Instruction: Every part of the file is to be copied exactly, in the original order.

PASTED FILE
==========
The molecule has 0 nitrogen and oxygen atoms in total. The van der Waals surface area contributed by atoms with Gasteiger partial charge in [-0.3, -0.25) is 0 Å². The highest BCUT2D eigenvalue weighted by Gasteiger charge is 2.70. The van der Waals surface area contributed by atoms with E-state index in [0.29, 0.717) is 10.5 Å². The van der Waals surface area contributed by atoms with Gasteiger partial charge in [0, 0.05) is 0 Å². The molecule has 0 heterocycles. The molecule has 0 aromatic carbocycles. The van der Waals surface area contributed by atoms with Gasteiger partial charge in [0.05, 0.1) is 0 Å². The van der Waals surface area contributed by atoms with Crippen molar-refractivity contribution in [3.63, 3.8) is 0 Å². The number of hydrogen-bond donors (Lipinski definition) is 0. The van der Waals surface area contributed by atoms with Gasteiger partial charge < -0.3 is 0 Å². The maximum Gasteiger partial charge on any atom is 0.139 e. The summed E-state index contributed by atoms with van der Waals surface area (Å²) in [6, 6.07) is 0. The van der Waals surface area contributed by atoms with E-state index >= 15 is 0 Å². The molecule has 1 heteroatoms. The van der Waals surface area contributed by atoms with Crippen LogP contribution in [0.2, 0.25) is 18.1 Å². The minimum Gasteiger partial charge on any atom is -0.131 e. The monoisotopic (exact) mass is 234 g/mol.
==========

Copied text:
The molecule has 0 nitrogen and oxygen atoms in total. The van der Waals surface area contributed by atoms with Gasteiger partial charge in [-0.3, -0.25) is 0 Å². The highest BCUT2D eigenvalue weighted by Gasteiger charge is 2.70. The van der Waals surface area contributed by atoms with E-state index in [0.29, 0.717) is 10.5 Å². The van der Waals surface area contributed by atoms with Gasteiger partial charge in [0, 0.05) is 0 Å². The molecule has 0 heterocycles. The molecule has 0 aromatic carbocycles. The van der Waals surface area contributed by atoms with Gasteiger partial charge in [0.05, 0.1) is 0 Å². The van der Waals surface area contributed by atoms with Crippen molar-refractivity contribution in [3.63, 3.8) is 0 Å². The number of hydrogen-bond donors (Lipinski definition) is 0. The van der Waals surface area contributed by atoms with Gasteiger partial charge < -0.3 is 0 Å². The maximum Gasteiger partial charge on any atom is 0.139 e. The summed E-state index contributed by atoms with van der Waals surface area (Å²) in [6, 6.07) is 0. The van der Waals surface area contributed by atoms with E-state index >= 15 is 0 Å². The molecule has 1 heteroatoms. The van der Waals surface area contributed by atoms with Crippen LogP contribution in [0.2, 0.25) is 18.1 Å². The minimum Gasteiger partial charge on any atom is -0.131 e. The monoisotopic (exact) mass is 234 g/mol.